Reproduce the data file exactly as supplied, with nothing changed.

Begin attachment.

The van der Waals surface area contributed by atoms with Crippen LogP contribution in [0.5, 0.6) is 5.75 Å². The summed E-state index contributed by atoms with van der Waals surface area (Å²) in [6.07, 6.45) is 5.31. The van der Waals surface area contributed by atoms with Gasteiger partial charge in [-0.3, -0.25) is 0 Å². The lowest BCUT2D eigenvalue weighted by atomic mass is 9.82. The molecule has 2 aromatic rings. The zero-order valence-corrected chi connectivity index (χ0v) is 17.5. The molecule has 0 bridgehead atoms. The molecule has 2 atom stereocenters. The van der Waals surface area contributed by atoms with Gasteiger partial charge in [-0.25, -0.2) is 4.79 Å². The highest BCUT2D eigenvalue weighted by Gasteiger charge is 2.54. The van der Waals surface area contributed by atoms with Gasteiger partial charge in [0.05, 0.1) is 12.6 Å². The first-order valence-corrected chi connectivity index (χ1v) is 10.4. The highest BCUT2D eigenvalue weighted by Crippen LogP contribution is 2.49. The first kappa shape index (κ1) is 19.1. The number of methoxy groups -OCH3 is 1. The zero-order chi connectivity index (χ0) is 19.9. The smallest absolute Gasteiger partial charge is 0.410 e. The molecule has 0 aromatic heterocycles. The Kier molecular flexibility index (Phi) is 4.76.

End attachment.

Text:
The van der Waals surface area contributed by atoms with Crippen LogP contribution in [0.5, 0.6) is 5.75 Å². The summed E-state index contributed by atoms with van der Waals surface area (Å²) in [6.07, 6.45) is 5.31. The van der Waals surface area contributed by atoms with Gasteiger partial charge in [-0.3, -0.25) is 0 Å². The lowest BCUT2D eigenvalue weighted by atomic mass is 9.82. The molecule has 2 aromatic rings. The zero-order valence-corrected chi connectivity index (χ0v) is 17.5. The molecule has 0 bridgehead atoms. The molecule has 2 atom stereocenters. The van der Waals surface area contributed by atoms with Gasteiger partial charge in [-0.25, -0.2) is 4.79 Å². The highest BCUT2D eigenvalue weighted by Gasteiger charge is 2.54. The van der Waals surface area contributed by atoms with Gasteiger partial charge in [0.05, 0.1) is 12.6 Å². The first-order valence-corrected chi connectivity index (χ1v) is 10.4. The highest BCUT2D eigenvalue weighted by Crippen LogP contribution is 2.49. The first kappa shape index (κ1) is 19.1. The number of methoxy groups -OCH3 is 1. The zero-order chi connectivity index (χ0) is 19.9. The smallest absolute Gasteiger partial charge is 0.410 e. The molecule has 0 aromatic heterocycles. The Kier molecular flexibility index (Phi) is 4.76.